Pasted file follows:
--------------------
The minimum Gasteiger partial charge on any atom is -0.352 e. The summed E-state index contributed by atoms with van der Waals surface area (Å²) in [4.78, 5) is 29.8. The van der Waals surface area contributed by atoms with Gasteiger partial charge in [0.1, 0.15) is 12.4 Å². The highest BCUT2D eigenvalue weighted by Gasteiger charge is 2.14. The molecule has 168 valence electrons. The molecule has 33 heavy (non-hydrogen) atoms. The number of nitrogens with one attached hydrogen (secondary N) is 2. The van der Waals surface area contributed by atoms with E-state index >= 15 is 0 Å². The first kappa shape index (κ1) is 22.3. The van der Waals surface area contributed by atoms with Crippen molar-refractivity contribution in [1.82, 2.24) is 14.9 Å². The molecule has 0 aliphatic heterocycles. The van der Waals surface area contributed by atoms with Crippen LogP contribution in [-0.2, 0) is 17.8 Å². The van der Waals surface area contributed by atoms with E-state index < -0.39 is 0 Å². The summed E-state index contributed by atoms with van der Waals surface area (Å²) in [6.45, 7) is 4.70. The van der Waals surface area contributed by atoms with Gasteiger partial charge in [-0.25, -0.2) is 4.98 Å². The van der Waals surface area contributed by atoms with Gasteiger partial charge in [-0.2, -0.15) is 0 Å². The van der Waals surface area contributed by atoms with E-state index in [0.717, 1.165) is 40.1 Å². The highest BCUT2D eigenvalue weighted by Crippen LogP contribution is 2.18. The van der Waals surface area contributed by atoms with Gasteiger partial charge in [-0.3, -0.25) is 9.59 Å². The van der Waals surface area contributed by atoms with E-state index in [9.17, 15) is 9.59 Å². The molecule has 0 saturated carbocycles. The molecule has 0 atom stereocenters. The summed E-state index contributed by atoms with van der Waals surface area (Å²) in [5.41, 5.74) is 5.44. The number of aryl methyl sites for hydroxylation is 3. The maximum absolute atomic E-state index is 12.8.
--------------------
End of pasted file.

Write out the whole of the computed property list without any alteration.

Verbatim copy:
The minimum Gasteiger partial charge on any atom is -0.352 e. The summed E-state index contributed by atoms with van der Waals surface area (Å²) in [4.78, 5) is 29.8. The van der Waals surface area contributed by atoms with Gasteiger partial charge in [0.1, 0.15) is 12.4 Å². The highest BCUT2D eigenvalue weighted by Gasteiger charge is 2.14. The molecule has 168 valence electrons. The molecule has 33 heavy (non-hydrogen) atoms. The number of nitrogens with one attached hydrogen (secondary N) is 2. The van der Waals surface area contributed by atoms with E-state index >= 15 is 0 Å². The first kappa shape index (κ1) is 22.3. The van der Waals surface area contributed by atoms with Crippen molar-refractivity contribution in [1.82, 2.24) is 14.9 Å². The molecule has 0 aliphatic heterocycles. The van der Waals surface area contributed by atoms with Crippen LogP contribution in [-0.2, 0) is 17.8 Å². The van der Waals surface area contributed by atoms with E-state index < -0.39 is 0 Å². The summed E-state index contributed by atoms with van der Waals surface area (Å²) in [6.45, 7) is 4.70. The van der Waals surface area contributed by atoms with Gasteiger partial charge in [-0.25, -0.2) is 4.98 Å². The van der Waals surface area contributed by atoms with Gasteiger partial charge in [-0.2, -0.15) is 0 Å². The van der Waals surface area contributed by atoms with E-state index in [0.717, 1.165) is 40.1 Å². The highest BCUT2D eigenvalue weighted by Crippen LogP contribution is 2.18. The van der Waals surface area contributed by atoms with Gasteiger partial charge in [-0.3, -0.25) is 9.59 Å². The van der Waals surface area contributed by atoms with E-state index in [9.17, 15) is 9.59 Å². The molecule has 0 saturated carbocycles. The molecule has 0 atom stereocenters. The summed E-state index contributed by atoms with van der Waals surface area (Å²) in [5.41, 5.74) is 5.44. The number of aryl methyl sites for hydroxylation is 3. The maximum absolute atomic E-state index is 12.8.